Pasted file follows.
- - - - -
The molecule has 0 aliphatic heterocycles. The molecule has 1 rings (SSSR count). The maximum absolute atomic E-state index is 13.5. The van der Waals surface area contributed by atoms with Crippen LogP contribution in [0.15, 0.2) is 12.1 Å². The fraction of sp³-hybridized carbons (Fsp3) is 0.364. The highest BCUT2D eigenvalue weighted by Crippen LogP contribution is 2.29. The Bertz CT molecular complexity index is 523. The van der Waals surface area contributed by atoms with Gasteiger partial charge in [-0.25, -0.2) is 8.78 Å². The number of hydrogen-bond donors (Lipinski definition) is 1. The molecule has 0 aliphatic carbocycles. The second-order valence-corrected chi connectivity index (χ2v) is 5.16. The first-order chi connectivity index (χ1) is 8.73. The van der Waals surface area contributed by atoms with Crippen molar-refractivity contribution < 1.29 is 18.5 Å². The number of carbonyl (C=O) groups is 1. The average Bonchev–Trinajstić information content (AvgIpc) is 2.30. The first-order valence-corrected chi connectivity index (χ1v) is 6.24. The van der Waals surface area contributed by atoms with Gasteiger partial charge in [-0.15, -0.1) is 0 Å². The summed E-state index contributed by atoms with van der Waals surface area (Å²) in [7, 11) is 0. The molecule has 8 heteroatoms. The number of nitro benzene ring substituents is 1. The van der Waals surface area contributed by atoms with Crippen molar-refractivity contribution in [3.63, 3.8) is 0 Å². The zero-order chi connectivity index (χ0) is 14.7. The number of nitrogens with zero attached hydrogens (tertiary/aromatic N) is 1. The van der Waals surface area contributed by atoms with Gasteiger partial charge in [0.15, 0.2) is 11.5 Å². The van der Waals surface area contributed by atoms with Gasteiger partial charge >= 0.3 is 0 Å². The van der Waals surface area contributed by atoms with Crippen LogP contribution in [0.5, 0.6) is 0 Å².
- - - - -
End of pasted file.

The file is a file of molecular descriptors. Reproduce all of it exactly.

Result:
The molecule has 0 aliphatic heterocycles. The molecule has 1 rings (SSSR count). The maximum absolute atomic E-state index is 13.5. The van der Waals surface area contributed by atoms with Crippen LogP contribution in [0.15, 0.2) is 12.1 Å². The fraction of sp³-hybridized carbons (Fsp3) is 0.364. The highest BCUT2D eigenvalue weighted by Crippen LogP contribution is 2.29. The Bertz CT molecular complexity index is 523. The van der Waals surface area contributed by atoms with Gasteiger partial charge in [-0.25, -0.2) is 8.78 Å². The number of hydrogen-bond donors (Lipinski definition) is 1. The molecule has 0 aliphatic carbocycles. The second-order valence-corrected chi connectivity index (χ2v) is 5.16. The first-order chi connectivity index (χ1) is 8.73. The van der Waals surface area contributed by atoms with Crippen molar-refractivity contribution < 1.29 is 18.5 Å². The number of carbonyl (C=O) groups is 1. The average Bonchev–Trinajstić information content (AvgIpc) is 2.30. The first-order valence-corrected chi connectivity index (χ1v) is 6.24. The van der Waals surface area contributed by atoms with Gasteiger partial charge in [-0.15, -0.1) is 0 Å². The summed E-state index contributed by atoms with van der Waals surface area (Å²) in [7, 11) is 0. The molecule has 8 heteroatoms. The number of nitro benzene ring substituents is 1. The van der Waals surface area contributed by atoms with Crippen molar-refractivity contribution in [3.63, 3.8) is 0 Å². The zero-order chi connectivity index (χ0) is 14.7. The number of nitrogens with zero attached hydrogens (tertiary/aromatic N) is 1. The van der Waals surface area contributed by atoms with Gasteiger partial charge in [0.15, 0.2) is 11.5 Å². The van der Waals surface area contributed by atoms with Gasteiger partial charge >= 0.3 is 0 Å². The van der Waals surface area contributed by atoms with Crippen LogP contribution in [0.5, 0.6) is 0 Å².